Section 25(2)(g) MCA 1973 requires the court to consider the conduct of each party, if the conduct is such that it would be inequitable to disregard it. This section was introduced by reason of MFPA 1984.
Prior to this, the court was required to exercise its powers to grant financial remedies 'as to place the parties, so far as it is practicable and, having regard to their conduct, just to do so, in the financial position in which they would have been if the marriage had not broken down and each had properly discharged his or her financial obligations and responsibilities towards the other'. The guidance in Wachtel v Wachtel  1 All ER 829 provided that, short of the conduct being 'both obvious and gross', the court should not decline to award any financial support or to reduce its order for financial provision merely because of what was formerly regarded as guilt or blame.
In Miller / McFarlane  UKHL 24, Lady Hale endorsed the Wachtel guidelines and stated that this approach is ‘not only just, it is also the only practicable one. It is simply not possible for any outsider to pick over the events of a marriage and decide who was the more to blame for what went wrong, save in the most obvious and gross cases.’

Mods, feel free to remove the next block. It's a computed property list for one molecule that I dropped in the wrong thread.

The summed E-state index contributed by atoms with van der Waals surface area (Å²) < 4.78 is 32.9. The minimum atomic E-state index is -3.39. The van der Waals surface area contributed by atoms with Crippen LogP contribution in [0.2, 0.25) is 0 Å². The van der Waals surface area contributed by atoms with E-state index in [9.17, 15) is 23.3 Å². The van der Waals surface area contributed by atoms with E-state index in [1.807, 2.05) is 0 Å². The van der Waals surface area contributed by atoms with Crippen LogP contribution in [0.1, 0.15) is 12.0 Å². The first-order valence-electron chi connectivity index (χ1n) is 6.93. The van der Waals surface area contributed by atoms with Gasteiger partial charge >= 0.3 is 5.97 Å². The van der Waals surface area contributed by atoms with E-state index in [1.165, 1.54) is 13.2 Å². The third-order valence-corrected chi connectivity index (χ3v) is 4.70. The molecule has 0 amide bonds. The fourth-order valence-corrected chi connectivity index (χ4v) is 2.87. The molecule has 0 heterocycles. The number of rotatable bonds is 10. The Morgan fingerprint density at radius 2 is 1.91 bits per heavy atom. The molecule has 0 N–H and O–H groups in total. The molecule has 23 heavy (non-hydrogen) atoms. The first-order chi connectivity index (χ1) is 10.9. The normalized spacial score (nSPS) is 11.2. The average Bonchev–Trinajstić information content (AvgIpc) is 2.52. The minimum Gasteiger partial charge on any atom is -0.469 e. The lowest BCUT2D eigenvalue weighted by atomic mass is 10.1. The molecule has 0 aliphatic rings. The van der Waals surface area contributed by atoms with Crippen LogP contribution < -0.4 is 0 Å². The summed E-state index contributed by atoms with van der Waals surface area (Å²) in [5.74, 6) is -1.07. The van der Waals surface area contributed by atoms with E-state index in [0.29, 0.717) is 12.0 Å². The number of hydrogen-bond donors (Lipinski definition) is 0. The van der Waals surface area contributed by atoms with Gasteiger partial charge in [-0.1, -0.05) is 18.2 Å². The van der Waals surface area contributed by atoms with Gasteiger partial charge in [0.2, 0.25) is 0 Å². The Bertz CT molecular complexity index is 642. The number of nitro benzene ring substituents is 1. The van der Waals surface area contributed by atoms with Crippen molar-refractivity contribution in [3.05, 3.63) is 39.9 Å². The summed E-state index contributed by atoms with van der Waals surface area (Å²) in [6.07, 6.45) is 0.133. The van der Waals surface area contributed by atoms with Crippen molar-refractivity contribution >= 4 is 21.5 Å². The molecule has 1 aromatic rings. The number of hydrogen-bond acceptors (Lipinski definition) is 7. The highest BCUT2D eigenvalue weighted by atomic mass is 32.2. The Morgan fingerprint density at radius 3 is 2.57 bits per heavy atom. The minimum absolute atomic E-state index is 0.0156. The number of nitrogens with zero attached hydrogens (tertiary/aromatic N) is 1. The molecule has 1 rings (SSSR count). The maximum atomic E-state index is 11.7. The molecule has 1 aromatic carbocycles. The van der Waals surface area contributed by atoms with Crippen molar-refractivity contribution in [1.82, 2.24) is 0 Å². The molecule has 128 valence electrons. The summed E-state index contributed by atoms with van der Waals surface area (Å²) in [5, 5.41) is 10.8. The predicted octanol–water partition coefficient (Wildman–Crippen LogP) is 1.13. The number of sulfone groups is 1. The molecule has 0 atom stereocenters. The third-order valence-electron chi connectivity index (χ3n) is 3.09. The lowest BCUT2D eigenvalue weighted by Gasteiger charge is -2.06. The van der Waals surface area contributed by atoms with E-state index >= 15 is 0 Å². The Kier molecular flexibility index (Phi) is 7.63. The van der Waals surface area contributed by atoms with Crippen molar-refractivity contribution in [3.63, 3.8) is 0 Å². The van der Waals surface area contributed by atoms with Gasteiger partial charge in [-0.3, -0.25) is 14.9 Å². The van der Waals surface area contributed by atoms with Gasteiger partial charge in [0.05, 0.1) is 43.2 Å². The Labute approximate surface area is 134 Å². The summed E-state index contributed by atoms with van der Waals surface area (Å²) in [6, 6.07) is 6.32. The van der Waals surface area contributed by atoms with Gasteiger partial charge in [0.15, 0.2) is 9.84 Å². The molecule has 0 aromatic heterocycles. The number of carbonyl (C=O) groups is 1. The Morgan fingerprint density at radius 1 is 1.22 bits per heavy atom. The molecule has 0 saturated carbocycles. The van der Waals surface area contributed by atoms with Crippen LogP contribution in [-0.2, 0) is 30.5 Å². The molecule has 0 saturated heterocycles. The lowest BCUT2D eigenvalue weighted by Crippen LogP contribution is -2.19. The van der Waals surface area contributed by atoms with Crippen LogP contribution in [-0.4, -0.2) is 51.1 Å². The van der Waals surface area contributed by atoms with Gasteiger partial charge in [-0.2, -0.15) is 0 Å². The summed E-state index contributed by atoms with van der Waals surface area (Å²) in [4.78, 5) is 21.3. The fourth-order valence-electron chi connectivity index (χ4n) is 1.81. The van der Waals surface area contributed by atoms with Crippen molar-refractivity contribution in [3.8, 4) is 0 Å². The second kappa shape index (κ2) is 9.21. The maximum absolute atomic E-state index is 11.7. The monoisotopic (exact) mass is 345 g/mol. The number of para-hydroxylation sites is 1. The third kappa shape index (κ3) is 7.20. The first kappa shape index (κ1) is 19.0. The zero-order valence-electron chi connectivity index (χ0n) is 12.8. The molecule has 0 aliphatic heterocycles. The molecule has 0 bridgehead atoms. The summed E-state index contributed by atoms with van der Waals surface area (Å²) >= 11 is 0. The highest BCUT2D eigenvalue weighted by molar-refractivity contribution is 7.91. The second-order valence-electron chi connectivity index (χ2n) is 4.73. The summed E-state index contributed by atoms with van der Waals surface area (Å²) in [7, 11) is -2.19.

What, then, are the most ‘obvious and gross cases’? Since the introduction of section 25(2)(g), the courts heard a flurry of cases which have ranged from the ‘standard’ bitter divorce to the utterly unbelievable. Some examples include: attempted murder resulting in 12 years’ imprisonment (H v H (financial relief: attempted murder as conduct)  EWHC 2911 (Fam)), a knife attack disabling the wife from working (Jones v Jones  Fam 8), GBH and attempted rape (H v H (financial provision: conduct)  2 FLR 801), ‘grave marital misconduct’ which included keeping an elderly husband in a smaller part of the house whilst cohabiting with her lover, coercing the husband into transferring significant sums of money, coupled with the refusal to accept a generous open proposal (Clark v Clark  2 FLR 498).